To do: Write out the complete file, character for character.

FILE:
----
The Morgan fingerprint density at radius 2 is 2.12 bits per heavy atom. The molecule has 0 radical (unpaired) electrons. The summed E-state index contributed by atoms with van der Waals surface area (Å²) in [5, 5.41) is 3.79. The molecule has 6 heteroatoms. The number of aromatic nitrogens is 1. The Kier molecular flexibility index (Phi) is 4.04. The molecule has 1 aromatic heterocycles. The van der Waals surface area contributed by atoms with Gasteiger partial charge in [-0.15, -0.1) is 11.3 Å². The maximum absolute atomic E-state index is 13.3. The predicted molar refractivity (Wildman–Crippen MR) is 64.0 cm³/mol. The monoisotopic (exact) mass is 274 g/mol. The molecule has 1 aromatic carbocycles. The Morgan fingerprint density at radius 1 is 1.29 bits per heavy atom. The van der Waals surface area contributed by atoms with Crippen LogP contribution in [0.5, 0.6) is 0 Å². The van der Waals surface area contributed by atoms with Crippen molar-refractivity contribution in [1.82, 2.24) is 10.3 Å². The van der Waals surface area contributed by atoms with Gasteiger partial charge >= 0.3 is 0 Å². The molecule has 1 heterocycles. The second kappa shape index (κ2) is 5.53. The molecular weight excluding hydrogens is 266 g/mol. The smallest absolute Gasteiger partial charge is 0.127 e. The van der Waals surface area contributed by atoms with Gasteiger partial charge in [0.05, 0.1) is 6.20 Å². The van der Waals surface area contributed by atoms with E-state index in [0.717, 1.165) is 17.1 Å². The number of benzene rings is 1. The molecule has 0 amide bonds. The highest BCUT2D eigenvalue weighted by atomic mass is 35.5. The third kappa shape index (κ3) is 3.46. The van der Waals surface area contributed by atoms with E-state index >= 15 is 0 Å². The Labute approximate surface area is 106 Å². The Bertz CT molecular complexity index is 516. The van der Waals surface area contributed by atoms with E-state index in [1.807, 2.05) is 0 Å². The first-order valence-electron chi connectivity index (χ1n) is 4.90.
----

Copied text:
The Morgan fingerprint density at radius 2 is 2.12 bits per heavy atom. The molecule has 0 radical (unpaired) electrons. The summed E-state index contributed by atoms with van der Waals surface area (Å²) in [5, 5.41) is 3.79. The molecule has 6 heteroatoms. The number of aromatic nitrogens is 1. The Kier molecular flexibility index (Phi) is 4.04. The molecule has 1 aromatic heterocycles. The van der Waals surface area contributed by atoms with Gasteiger partial charge in [-0.15, -0.1) is 11.3 Å². The maximum absolute atomic E-state index is 13.3. The predicted molar refractivity (Wildman–Crippen MR) is 64.0 cm³/mol. The monoisotopic (exact) mass is 274 g/mol. The molecule has 1 aromatic carbocycles. The Morgan fingerprint density at radius 1 is 1.29 bits per heavy atom. The van der Waals surface area contributed by atoms with Crippen LogP contribution in [0.5, 0.6) is 0 Å². The van der Waals surface area contributed by atoms with Crippen molar-refractivity contribution in [1.82, 2.24) is 10.3 Å². The van der Waals surface area contributed by atoms with Gasteiger partial charge >= 0.3 is 0 Å². The molecule has 1 heterocycles. The second kappa shape index (κ2) is 5.53. The molecular weight excluding hydrogens is 266 g/mol. The smallest absolute Gasteiger partial charge is 0.127 e. The van der Waals surface area contributed by atoms with Gasteiger partial charge in [0.05, 0.1) is 6.20 Å². The van der Waals surface area contributed by atoms with E-state index in [0.717, 1.165) is 17.1 Å². The number of benzene rings is 1. The molecule has 0 amide bonds. The highest BCUT2D eigenvalue weighted by atomic mass is 35.5. The third kappa shape index (κ3) is 3.46. The van der Waals surface area contributed by atoms with E-state index >= 15 is 0 Å². The Labute approximate surface area is 106 Å². The Bertz CT molecular complexity index is 516. The van der Waals surface area contributed by atoms with E-state index in [1.807, 2.05) is 0 Å². The first-order valence-electron chi connectivity index (χ1n) is 4.90.